Through it all, Sally never lost her enthusiasm for travel. She visited China in 1971 just as it was opening its doors to the rest of the world. She counts Turkey as one of her most favorite places to visit, saying, “The people there were very nice, and it was an interesting country to see.” Traveling the world also instilled in her an appreciation for what she has in the United States. “You see how others live, the different conditions,” she says. “We have so much here. You appreciate what you have so much more when you get back home.”
Sally now calls Sterling Court home and couldn’t be happier about it. She’s made great friends since moving in last September and enjoys many of the activities and classes that are offered. “I’m a big history buff,” she says, “so I really enjoy the history classes they have here.” She also enjoys the chair yoga classes and spends time on the exercise bikes in the fitness center. Always one to take care of herself, Sally still goes to the gym twice a week.
Living at Sterling Court has other perks, according to Sally. “I love that I don’t have to cook or clean!” she says with a laugh. She’s also thankful for the staff. “I love all the people here, they couldn’t be nicer. You’re here one day, they already know your name.”
Having lived such an eventful and adventurous life already, it’s fair to wonder if Sally has a philosophy she espouses or a mantra to live by. Turns out she does, and it applies to her perfectly.
“You just have to keep moving,” she says. “That’s all.”
Do you ever think back to your high school days and wonder what happened to a good friend you never saw again after graduation? Or perhaps you were in the military and want to reconnect with the people who served in your unit. Maybe you lost touch with old co-workers years ago and think about what they might be up to these days.
People come and go in our lives all the time, but there are some we wish we’d held onto and stayed in touch with. If you find yourself in this category, there’s hope: today, finding your long-lost friends has never been easier. Here are some tips for starting the journey:
Collect and Gather Information
First things first: before you start, gather and organize all the information you have or can remember about your friend. Their full name, birthdate or approximate age, nicknames, past addresses or phone numbers, old schools, previous employers – all of this can help in your search. If you don’t have any of this information, don’t worry – there are still ways of finding someone. But the more info you have, the easier it will be.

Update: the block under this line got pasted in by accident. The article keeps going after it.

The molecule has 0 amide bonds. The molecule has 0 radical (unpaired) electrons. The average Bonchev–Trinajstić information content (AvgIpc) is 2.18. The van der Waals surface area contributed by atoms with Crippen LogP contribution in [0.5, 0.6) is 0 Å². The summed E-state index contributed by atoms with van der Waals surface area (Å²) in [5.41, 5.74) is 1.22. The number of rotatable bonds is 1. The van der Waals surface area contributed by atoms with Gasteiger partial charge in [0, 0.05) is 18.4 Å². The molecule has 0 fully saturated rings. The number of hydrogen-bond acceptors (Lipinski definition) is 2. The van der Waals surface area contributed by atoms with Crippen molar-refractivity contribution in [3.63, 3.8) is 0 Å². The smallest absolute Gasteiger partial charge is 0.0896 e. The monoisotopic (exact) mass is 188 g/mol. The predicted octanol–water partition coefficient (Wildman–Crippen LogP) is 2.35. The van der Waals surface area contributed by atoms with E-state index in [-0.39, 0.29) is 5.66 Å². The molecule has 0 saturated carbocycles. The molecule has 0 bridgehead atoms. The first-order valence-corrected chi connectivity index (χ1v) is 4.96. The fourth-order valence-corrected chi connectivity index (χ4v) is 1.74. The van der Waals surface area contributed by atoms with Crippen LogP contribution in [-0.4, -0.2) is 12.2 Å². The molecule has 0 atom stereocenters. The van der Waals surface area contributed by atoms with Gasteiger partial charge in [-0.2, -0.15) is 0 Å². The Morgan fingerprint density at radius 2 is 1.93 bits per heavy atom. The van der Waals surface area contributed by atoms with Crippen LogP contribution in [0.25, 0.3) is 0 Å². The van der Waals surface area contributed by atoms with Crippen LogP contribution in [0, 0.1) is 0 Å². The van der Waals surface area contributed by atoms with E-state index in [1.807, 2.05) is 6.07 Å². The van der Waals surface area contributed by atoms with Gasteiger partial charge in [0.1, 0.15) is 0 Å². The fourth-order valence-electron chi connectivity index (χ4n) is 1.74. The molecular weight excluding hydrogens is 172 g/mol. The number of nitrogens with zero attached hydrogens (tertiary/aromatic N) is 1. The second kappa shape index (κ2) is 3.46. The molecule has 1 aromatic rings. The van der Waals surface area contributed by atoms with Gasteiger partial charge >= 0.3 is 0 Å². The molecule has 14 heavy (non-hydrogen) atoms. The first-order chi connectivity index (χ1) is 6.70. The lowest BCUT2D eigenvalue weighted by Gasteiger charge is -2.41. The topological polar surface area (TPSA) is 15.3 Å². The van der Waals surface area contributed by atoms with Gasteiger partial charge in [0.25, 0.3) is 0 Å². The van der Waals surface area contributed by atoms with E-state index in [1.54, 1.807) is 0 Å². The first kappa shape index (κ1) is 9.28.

Use Online Search Engines
You know about Google, but you may not know the most effective ways to search within it. Type in the name of your friend in quotation marks – such as “John Smith”– and then add any of the other details you may remember after that. “John Smith” San Francisco, for example. Or “John Smith” US Air Force 1955. You can comb through the results and see if your friend happens to pop up. And if you don’t have any luck with Google, lesser-known search engines such as Bing.com may yield different results.
Join Social Media
Nearly 68% of adults in the United States are on Facebook, and the share of older Americans on the site has doubled since 2012. Finding people is relatively easy on Facebook, and there are group pages on the site for high school graduating classes, military units, and more. And if you’re worried about online privacy, there are steps you can take on the site to make your profile more secure. You can learn more about online security at the Sterling Court computer classes offered every Saturday at 10 a.m. in the Bristol Room.
Join Alumni and Military Websites
Many high schools and colleges around the country have their own alumni websites, and there are also all-encompassing sites like Classmates.com that have several alumni classes to look through. Many of these sites have contact information for their members, too. For the military, there are many government websites that house old records, such as the National Archives. There are also sites like the “Buddy Finder” on Military.com that are the Armed Forces version of the school alumni sites. Some of these sites cost money to join, so be sure to search around for one that’s free of charge.
Try the Library
If going online doesn’t appeal to you, there’s an old-fashioned option that might work. ReferenceUSA is a database that provides the most up-to-date information you can find about people all over the country. The San Mateo Public Library has access to the service, and you can use it for free with your library card. Librarians will be able to help walk you through the process of searching for your friend, too.
With a little bit of effort, you’ll be reconnecting with your long-lost friends in no time!